Sin means, in it’s most useful definition, separation from God. The concept or problem of sin is present in every world religion and secular system of ethics in every culture. It is not relegated to Catholics and Evangelicals. It’s not even relegated only to Christianity, but it is of central importance to the Christian tradition. The “problem” Christianity tries to solve is sin, with the salvation of Jesus Christ. Whether or not we think sin should be so central to the Gospel, we cannot fully engage this tradition we share if we aren’t willing to talk about it, at the very least. We need to do so in a way that is healing, and reclaiming.
I know that the Christian church has used the concept of sin to shame, to deny full communion to the GLBTQ community, to justify slavery, to oppress women, to demonize healthy human sexuality, to create second class citizens, to hurt, to shut out, to exclude, to kill. I know that. I don’t like that, either.
But there is another purpose to the concept of sin besides social control and alienation. Sin connects us to one another in shared humanity. It reminds us of our imperfection. Declaring that I am a sinner is simple humility. It is my way of saying, “I am not God. I am only human and doing the best that I can.” Sin is my freedom from being perfect. It is how I remember not to judge others, because I have my own business to attend to. More importantly, it is my reminder that God loves me even at my most unlovable, and God loves everyone else just as much. Even the dude who rear-ended me at the Concord rotary and gave me the finger.
Have you all been watching the news about the Cincinnati Zoo? It is the story that is being talked about around the water cooler at workplaces and the internet comment sections of America right now. My 10-year-old even had an organized debate about it in her classroom at the Houghton School. [They are teaching fourth graders to learn how to debate with people they don’t agree with and remain civil. I love that. We need that, don’t we? Our fourth graders need to be taught they are not better, too.]
Anyway, for those of you who have been living under a rock, what happened is that a four- year-old boy somehow ended up in the gorilla exhibit at the Cincinatti Zoo. He got away from his parents, and ended up in the custody of an endangered and beloved animal—the zoo’s gorilla, Harambe, who carried the toddler through the water moat in his enclosure rather violently, terrifying the gathered crowd. The zookeepers had to make the heart-breaking decision to shoot Harambe dead in order to save the four-year-old boy from this 400 pound primate. Animal rights activists blew up the internet with #justiceforHarambe, and protested outside the zoo. Parents and animal lovers started debating about whether human children’s lives are more important than gorilla’s lives.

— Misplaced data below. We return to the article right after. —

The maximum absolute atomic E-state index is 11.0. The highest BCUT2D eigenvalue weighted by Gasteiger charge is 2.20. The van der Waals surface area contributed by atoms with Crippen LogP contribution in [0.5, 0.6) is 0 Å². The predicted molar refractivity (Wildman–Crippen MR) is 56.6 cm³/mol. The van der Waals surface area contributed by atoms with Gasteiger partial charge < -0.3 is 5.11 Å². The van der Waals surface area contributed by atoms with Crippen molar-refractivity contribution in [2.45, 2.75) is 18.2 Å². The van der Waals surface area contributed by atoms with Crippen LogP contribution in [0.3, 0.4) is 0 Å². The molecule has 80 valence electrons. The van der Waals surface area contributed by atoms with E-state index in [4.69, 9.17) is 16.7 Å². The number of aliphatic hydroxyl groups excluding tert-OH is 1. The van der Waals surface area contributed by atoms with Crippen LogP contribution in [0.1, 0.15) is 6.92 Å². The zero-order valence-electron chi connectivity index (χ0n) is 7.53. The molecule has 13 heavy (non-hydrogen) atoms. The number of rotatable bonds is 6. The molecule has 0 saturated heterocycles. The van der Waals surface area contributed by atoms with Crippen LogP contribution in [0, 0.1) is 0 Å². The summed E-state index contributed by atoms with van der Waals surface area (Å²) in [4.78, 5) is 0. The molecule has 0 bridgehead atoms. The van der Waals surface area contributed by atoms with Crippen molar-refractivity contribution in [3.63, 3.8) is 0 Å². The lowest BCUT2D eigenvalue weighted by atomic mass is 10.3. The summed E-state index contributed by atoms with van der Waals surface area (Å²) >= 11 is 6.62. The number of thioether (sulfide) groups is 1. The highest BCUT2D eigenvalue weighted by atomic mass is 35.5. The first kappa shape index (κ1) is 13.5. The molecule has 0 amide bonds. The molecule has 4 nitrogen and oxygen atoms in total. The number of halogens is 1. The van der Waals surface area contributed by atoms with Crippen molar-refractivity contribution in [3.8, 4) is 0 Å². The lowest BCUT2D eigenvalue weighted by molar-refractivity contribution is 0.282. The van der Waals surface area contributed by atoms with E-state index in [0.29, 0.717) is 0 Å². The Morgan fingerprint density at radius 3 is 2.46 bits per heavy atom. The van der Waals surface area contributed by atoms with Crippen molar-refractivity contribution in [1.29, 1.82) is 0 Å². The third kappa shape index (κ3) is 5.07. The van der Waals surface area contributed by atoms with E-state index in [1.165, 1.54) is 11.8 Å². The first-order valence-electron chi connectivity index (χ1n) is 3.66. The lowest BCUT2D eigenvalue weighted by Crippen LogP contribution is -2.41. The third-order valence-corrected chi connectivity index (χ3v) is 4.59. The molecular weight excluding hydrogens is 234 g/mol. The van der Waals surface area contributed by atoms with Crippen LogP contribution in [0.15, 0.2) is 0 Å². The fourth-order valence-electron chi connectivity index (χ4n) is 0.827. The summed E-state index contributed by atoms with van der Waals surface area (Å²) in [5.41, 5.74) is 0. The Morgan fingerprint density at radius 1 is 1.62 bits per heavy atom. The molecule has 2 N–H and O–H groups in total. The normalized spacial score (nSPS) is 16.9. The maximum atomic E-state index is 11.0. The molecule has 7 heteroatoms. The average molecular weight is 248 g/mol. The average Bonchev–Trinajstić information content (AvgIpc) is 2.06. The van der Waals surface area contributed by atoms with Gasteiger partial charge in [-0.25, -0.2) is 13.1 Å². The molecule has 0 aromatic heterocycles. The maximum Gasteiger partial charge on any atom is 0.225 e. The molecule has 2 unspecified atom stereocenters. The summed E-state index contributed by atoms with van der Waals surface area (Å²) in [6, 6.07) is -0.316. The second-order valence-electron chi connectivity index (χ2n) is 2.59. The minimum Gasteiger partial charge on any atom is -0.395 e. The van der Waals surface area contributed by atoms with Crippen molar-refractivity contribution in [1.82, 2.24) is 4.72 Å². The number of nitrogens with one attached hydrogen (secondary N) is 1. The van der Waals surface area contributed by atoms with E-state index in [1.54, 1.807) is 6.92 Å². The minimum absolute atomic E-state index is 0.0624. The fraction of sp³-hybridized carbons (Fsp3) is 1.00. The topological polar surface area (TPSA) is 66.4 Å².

The public started playing everybody’s favorite: the Blame game.
Everybody started looking for someone to blame—the zoo for not securing their gorilla exhibit, the zookeepers for shooting an animal they were charged with protecting, the human species for putting animals in captivity for their education and entertainment to begin with, the four-year-old for not respecting rules, kids these days.
Multiple sermons could be preached on the ethical dimensions of this story. But what shocked me the most was the immediate and vicious attacks on the parents of the four-year-old child, especially by other parents. My kid came home from school saying that her entire class blamed the four-year-old’s parents’ for what happened to Harambe.
Apparently, the mom took out a phone to take a picture, and her four-year-old disappeared and ended up in the gorilla habitat. This one act brought out a stunning lack of humility and grace from others. I read countless facebook comments from parents saying that they “have never” let their children out of their sight, and their kid would “never” end up in a similar fate. Internet comment sections were full of people saying that the parents who lost their child at the zoo should be imprisoned and sterilized, their kids taken away.